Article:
The trouble two mutual fund firms are having in finding buyers may be a sign that the seller's market is over for money management firms, industry watchers say.
BankAmerica Corp., San Francisco, has been hawking its Robertson Stephens Investment Management unit since June and has talked without success to several firms. Discussions reportedly have been held with John Nuveen & Co., Chicago, and at least one other mutual fund company. Nuveen has declined to comment.
The New York-based Kaufmann Fund, with $6.4 billion of assets under management, has been seeking a buyer since at least March.
Both companies have been hurt by the poor performance of their mutual funds in recent months. Even with that handicap, they would have had no trouble finding buyers a year ago, some say.
"Certainly there has been a psychological shift," said Thomas W. Courtney Jr., president of Courtney Group Inc., a New York-based investment banking firm. "The bloom may be coming off the rose."
Some mergers are still taking place. Late last month Nationwide Financial Services agreed to buy the $12.5 billion-asset fund firm Pilgrim Baxter & Associates for a reported $600 million.
Fund companies are not as profitable as they were even six months ago. As the stock market has soured, asset growth has slowed because of poor returns and redemptions, and that has cut into management fee income.
"Today, buyers are reluctant unless there is a strategic reason for making a deal," said Burton J. Greenwald, a Philadelphia-based mutual fund consultant.
During the bull market, by contrast, money management firms were snapped up left and right, resulting in rich payouts for the firms' owners.
The deals included Mellon Bank's purchase of the Founders Funds for $275 million, Franklin Resources' $610 million deal for the Mutual Shares family of funds, and Fleet Financial's purchase of the Columbia Funds for $600 million.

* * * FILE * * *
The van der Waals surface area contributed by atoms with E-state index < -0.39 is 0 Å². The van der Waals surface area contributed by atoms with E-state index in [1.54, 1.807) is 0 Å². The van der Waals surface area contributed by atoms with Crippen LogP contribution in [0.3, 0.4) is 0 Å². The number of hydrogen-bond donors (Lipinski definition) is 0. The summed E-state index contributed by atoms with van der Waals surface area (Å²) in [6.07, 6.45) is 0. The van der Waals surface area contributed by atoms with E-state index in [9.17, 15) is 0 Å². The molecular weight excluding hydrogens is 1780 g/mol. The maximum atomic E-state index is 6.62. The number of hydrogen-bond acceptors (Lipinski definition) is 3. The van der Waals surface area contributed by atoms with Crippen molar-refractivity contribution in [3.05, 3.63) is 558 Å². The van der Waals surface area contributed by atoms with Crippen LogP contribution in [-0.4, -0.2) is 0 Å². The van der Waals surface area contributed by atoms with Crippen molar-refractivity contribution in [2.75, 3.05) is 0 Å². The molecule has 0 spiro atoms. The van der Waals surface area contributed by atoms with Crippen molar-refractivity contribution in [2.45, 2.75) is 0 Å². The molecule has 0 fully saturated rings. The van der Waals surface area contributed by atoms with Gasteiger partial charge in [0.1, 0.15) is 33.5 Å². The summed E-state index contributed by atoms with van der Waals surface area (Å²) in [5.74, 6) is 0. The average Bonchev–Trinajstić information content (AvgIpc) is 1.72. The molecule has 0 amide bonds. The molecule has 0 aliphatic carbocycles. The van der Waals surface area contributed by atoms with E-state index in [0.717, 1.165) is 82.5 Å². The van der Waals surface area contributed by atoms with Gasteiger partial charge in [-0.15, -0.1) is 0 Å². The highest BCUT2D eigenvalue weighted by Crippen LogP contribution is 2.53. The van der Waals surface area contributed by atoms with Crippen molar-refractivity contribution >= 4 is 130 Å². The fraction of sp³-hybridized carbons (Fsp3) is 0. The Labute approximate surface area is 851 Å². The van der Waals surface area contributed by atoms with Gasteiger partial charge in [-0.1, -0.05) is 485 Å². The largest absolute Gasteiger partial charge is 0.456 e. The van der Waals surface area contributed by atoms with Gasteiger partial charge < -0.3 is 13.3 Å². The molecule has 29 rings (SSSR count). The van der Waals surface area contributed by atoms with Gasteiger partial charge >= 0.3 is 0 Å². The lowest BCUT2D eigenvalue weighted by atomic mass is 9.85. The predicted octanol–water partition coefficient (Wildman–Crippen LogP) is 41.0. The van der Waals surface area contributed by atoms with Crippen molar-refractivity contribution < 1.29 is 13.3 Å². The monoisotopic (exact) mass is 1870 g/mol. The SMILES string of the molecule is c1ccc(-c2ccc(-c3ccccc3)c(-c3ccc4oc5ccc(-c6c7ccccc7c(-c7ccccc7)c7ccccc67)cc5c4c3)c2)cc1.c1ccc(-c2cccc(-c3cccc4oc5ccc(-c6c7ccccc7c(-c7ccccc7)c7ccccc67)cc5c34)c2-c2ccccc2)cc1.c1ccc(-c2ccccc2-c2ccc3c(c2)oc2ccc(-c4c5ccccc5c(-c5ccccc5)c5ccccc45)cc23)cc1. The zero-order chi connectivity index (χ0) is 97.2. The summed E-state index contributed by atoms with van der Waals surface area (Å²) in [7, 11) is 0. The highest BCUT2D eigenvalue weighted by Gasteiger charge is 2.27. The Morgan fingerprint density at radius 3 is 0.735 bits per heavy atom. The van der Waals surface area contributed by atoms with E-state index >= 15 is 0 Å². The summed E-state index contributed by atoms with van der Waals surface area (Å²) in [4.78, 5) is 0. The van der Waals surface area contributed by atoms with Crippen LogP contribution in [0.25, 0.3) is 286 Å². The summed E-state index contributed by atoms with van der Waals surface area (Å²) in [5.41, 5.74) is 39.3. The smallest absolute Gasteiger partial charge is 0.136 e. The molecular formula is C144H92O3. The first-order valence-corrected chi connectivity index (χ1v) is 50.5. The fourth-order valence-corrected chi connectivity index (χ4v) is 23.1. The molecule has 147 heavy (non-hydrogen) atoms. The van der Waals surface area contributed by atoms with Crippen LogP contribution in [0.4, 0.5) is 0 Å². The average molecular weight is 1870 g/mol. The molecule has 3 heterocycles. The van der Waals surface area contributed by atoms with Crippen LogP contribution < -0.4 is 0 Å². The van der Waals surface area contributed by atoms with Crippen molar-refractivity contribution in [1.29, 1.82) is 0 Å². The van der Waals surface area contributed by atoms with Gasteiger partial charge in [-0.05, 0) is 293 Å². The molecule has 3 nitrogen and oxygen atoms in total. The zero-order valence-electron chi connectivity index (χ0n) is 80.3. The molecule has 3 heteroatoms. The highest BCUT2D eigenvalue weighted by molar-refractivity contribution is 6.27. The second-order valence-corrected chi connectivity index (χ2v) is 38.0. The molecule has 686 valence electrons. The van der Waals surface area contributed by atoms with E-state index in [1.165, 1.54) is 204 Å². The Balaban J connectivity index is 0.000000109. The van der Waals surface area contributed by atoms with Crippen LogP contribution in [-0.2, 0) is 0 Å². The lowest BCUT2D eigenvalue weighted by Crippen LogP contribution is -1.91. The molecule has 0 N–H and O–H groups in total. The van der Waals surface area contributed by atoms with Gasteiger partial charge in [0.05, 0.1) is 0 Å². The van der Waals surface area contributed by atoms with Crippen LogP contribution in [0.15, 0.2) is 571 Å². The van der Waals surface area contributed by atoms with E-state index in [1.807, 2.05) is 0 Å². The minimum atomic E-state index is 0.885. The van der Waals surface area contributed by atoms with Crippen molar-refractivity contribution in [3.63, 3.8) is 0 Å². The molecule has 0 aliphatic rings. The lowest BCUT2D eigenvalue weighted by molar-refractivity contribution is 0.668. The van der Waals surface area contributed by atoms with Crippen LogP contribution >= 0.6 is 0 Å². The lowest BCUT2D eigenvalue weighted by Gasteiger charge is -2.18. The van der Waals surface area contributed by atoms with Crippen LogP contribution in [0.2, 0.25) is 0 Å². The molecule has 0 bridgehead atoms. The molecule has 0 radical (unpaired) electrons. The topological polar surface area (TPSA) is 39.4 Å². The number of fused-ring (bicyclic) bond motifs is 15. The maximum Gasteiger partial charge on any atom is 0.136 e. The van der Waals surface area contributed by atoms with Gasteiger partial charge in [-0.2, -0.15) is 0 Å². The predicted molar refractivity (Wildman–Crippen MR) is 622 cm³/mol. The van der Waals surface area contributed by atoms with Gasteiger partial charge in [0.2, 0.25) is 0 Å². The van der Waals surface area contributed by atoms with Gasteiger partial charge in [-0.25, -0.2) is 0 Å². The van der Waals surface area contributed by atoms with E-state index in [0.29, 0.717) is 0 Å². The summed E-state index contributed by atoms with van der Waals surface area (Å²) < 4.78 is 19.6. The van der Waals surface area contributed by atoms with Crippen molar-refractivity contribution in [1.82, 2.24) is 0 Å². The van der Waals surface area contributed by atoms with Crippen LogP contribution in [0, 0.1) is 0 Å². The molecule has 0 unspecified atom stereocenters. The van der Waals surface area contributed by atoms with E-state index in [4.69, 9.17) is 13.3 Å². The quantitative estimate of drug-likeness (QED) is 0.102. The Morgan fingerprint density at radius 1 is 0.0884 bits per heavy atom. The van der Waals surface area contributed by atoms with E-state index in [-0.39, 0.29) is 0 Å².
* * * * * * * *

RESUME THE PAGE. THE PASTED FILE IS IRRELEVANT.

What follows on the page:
A firm like Robertson Stephens would have found a buyer quickly a year or 18 months ago because of its $4.4 billion of assets under management- including $2.4 billion in mutual funds-and its name recognition, Mr. Greenwald said. BankAmerica has been asking $150 million for the unit.
The funds' performance, however, has suffered badly-one of its most popular funds, the Contrarian Fund, is down almost 37% through September- and they have been hit by redemptions.
"Robbie Stephens is a great indicator of how the temperature has changed in terms of acquiring mutual fund companies," Mr. Greenwald said, adding that a client of his decided against a deal after looking at the firm's books.
Complicating matters is Robertson Stephens' hedge fund operation, which had $757 million of assets under management as of March 31. The profitable operation may be the most attractive part of the business.
In the wake of the near failure last month of hedge fund giant Long-Term Capital Management, Congress may move to regulate such funds more tightly, and that prospect may be deterring potential buyers, Mr. Courtney said.
A spokesman for BankAmerica referred questions to Robertson Stephens, and a spokeswoman for that business declined to comment.
As for the Kaufmann Fund, it was down nearly 14% through September. Because it is known for investing in small, aggressive companies and buying into initial public stock offerings, some question the liquidity of the company's portfolio, Mr. Greenwald said.
Given such factors, Kaufmann may have too high an asking price, though none has been made public. Calls to Kaufmann for comment were not returned.
Deals may still be made, but only if sellers are willing to lower their prices, Mr. Courtney said.
"The question I have is: How long will it take sellers to adjust to the fact their business is now worth 20% to 50% less than it was a few months ago?" he said.